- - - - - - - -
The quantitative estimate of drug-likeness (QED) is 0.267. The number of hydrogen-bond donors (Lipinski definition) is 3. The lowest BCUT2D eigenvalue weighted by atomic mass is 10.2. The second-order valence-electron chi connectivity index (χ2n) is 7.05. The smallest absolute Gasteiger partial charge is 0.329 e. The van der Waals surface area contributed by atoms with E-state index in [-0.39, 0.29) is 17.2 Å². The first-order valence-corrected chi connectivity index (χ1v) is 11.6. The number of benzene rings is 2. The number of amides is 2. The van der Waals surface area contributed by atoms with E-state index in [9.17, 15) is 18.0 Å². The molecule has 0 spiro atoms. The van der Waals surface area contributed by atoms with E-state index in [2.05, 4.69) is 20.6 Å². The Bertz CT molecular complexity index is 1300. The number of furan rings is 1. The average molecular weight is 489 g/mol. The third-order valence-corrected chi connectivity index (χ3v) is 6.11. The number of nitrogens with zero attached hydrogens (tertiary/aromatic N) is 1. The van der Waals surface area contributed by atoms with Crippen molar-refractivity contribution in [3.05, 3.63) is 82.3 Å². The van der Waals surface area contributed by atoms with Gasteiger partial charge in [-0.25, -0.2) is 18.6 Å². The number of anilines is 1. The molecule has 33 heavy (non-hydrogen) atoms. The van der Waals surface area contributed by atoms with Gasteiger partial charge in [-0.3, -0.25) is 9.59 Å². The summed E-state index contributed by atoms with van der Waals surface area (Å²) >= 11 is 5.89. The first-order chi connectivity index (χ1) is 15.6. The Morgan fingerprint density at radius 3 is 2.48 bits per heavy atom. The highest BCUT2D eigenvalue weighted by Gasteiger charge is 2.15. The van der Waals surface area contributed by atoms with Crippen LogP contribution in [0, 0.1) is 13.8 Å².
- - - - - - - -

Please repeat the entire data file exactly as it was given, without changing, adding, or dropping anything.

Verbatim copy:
The quantitative estimate of drug-likeness (QED) is 0.267. The number of hydrogen-bond donors (Lipinski definition) is 3. The lowest BCUT2D eigenvalue weighted by atomic mass is 10.2. The second-order valence-electron chi connectivity index (χ2n) is 7.05. The smallest absolute Gasteiger partial charge is 0.329 e. The van der Waals surface area contributed by atoms with E-state index in [-0.39, 0.29) is 17.2 Å². The first-order valence-corrected chi connectivity index (χ1v) is 11.6. The number of benzene rings is 2. The number of amides is 2. The van der Waals surface area contributed by atoms with E-state index in [9.17, 15) is 18.0 Å². The molecule has 0 spiro atoms. The van der Waals surface area contributed by atoms with E-state index in [2.05, 4.69) is 20.6 Å². The Bertz CT molecular complexity index is 1300. The number of furan rings is 1. The average molecular weight is 489 g/mol. The third-order valence-corrected chi connectivity index (χ3v) is 6.11. The number of nitrogens with zero attached hydrogens (tertiary/aromatic N) is 1. The van der Waals surface area contributed by atoms with Crippen molar-refractivity contribution in [3.05, 3.63) is 82.3 Å². The van der Waals surface area contributed by atoms with Gasteiger partial charge in [-0.25, -0.2) is 18.6 Å². The number of anilines is 1. The molecule has 33 heavy (non-hydrogen) atoms. The van der Waals surface area contributed by atoms with Gasteiger partial charge in [-0.3, -0.25) is 9.59 Å². The summed E-state index contributed by atoms with van der Waals surface area (Å²) >= 11 is 5.89. The first-order chi connectivity index (χ1) is 15.6. The Morgan fingerprint density at radius 3 is 2.48 bits per heavy atom. The highest BCUT2D eigenvalue weighted by Gasteiger charge is 2.15. The van der Waals surface area contributed by atoms with Crippen LogP contribution in [0, 0.1) is 13.8 Å².